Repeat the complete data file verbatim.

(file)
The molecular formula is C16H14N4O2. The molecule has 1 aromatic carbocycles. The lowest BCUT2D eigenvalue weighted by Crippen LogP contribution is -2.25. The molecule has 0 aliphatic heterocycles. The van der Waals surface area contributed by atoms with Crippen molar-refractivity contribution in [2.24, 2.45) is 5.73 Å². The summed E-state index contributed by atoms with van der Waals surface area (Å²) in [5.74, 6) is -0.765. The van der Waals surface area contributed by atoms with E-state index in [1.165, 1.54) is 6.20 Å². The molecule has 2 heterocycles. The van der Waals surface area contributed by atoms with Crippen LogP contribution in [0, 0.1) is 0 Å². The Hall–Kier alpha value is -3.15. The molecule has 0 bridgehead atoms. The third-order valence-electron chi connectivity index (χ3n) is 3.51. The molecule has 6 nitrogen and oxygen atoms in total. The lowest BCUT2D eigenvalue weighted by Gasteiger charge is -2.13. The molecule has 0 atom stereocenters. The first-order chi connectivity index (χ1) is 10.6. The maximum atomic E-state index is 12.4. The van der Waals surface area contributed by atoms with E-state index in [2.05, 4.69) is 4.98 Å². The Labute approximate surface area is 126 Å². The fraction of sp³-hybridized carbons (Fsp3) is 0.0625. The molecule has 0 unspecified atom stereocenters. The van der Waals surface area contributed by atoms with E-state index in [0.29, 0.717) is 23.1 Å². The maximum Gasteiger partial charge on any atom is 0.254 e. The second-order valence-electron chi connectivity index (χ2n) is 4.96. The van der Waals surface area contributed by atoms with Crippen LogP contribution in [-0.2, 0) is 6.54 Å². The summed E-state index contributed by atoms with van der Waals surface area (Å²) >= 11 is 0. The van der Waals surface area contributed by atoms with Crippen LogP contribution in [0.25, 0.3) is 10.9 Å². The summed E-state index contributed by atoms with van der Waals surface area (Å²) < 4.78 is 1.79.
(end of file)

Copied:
The molecular formula is C16H14N4O2. The molecule has 1 aromatic carbocycles. The lowest BCUT2D eigenvalue weighted by Crippen LogP contribution is -2.25. The molecule has 0 aliphatic heterocycles. The van der Waals surface area contributed by atoms with Crippen molar-refractivity contribution in [2.24, 2.45) is 5.73 Å². The summed E-state index contributed by atoms with van der Waals surface area (Å²) in [5.74, 6) is -0.765. The van der Waals surface area contributed by atoms with E-state index in [1.165, 1.54) is 6.20 Å². The molecule has 2 heterocycles. The van der Waals surface area contributed by atoms with Crippen LogP contribution in [0, 0.1) is 0 Å². The Hall–Kier alpha value is -3.15. The molecule has 0 bridgehead atoms. The third-order valence-electron chi connectivity index (χ3n) is 3.51. The molecule has 6 nitrogen and oxygen atoms in total. The lowest BCUT2D eigenvalue weighted by Gasteiger charge is -2.13. The molecule has 0 atom stereocenters. The first-order chi connectivity index (χ1) is 10.6. The maximum atomic E-state index is 12.4. The van der Waals surface area contributed by atoms with E-state index in [2.05, 4.69) is 4.98 Å². The Labute approximate surface area is 126 Å². The fraction of sp³-hybridized carbons (Fsp3) is 0.0625. The molecule has 0 unspecified atom stereocenters. The van der Waals surface area contributed by atoms with E-state index in [0.29, 0.717) is 23.1 Å². The maximum Gasteiger partial charge on any atom is 0.254 e. The second-order valence-electron chi connectivity index (χ2n) is 4.96. The van der Waals surface area contributed by atoms with Crippen LogP contribution in [-0.2, 0) is 6.54 Å². The summed E-state index contributed by atoms with van der Waals surface area (Å²) >= 11 is 0. The van der Waals surface area contributed by atoms with Crippen LogP contribution in [0.25, 0.3) is 10.9 Å². The summed E-state index contributed by atoms with van der Waals surface area (Å²) < 4.78 is 1.79.